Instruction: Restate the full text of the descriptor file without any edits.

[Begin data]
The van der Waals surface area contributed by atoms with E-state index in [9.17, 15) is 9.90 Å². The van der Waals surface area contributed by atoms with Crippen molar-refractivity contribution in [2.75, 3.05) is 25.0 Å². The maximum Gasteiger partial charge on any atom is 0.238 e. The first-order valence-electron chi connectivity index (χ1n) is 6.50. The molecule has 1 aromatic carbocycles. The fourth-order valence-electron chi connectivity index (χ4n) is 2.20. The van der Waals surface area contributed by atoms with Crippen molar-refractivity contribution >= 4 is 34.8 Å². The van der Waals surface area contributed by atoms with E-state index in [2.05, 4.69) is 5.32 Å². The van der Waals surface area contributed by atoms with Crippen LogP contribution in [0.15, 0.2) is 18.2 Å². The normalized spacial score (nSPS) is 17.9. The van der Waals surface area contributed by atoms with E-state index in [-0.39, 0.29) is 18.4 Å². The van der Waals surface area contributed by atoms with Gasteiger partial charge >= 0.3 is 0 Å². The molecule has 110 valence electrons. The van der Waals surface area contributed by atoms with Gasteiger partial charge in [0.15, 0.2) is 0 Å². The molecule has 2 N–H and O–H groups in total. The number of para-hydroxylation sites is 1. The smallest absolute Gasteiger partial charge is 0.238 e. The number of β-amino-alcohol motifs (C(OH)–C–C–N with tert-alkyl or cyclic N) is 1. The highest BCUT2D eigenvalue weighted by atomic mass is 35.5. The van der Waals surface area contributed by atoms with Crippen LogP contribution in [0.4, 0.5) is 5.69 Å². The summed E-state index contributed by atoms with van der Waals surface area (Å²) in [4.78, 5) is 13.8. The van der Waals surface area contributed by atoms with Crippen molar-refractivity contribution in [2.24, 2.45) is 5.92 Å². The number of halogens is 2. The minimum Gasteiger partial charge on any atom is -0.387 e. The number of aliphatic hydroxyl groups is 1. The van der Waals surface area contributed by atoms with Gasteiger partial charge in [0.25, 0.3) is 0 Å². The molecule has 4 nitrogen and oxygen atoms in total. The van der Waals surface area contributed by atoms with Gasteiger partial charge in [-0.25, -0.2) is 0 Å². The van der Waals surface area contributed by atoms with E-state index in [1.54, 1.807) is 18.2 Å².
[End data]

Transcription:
The van der Waals surface area contributed by atoms with E-state index in [9.17, 15) is 9.90 Å². The van der Waals surface area contributed by atoms with Crippen molar-refractivity contribution in [2.75, 3.05) is 25.0 Å². The maximum Gasteiger partial charge on any atom is 0.238 e. The first-order valence-electron chi connectivity index (χ1n) is 6.50. The molecule has 1 aromatic carbocycles. The fourth-order valence-electron chi connectivity index (χ4n) is 2.20. The van der Waals surface area contributed by atoms with Crippen molar-refractivity contribution >= 4 is 34.8 Å². The van der Waals surface area contributed by atoms with E-state index in [2.05, 4.69) is 5.32 Å². The van der Waals surface area contributed by atoms with Crippen LogP contribution in [0.15, 0.2) is 18.2 Å². The normalized spacial score (nSPS) is 17.9. The van der Waals surface area contributed by atoms with E-state index in [-0.39, 0.29) is 18.4 Å². The van der Waals surface area contributed by atoms with Gasteiger partial charge >= 0.3 is 0 Å². The molecule has 110 valence electrons. The van der Waals surface area contributed by atoms with Gasteiger partial charge in [0.15, 0.2) is 0 Å². The molecule has 2 N–H and O–H groups in total. The number of para-hydroxylation sites is 1. The smallest absolute Gasteiger partial charge is 0.238 e. The number of β-amino-alcohol motifs (C(OH)–C–C–N with tert-alkyl or cyclic N) is 1. The highest BCUT2D eigenvalue weighted by atomic mass is 35.5. The van der Waals surface area contributed by atoms with Crippen LogP contribution in [0.4, 0.5) is 5.69 Å². The summed E-state index contributed by atoms with van der Waals surface area (Å²) in [4.78, 5) is 13.8. The van der Waals surface area contributed by atoms with Crippen molar-refractivity contribution in [2.24, 2.45) is 5.92 Å². The number of halogens is 2. The minimum Gasteiger partial charge on any atom is -0.387 e. The number of aliphatic hydroxyl groups is 1. The van der Waals surface area contributed by atoms with Gasteiger partial charge in [0.25, 0.3) is 0 Å². The molecule has 4 nitrogen and oxygen atoms in total. The van der Waals surface area contributed by atoms with Gasteiger partial charge in [-0.25, -0.2) is 0 Å². The van der Waals surface area contributed by atoms with E-state index in [1.54, 1.807) is 18.2 Å².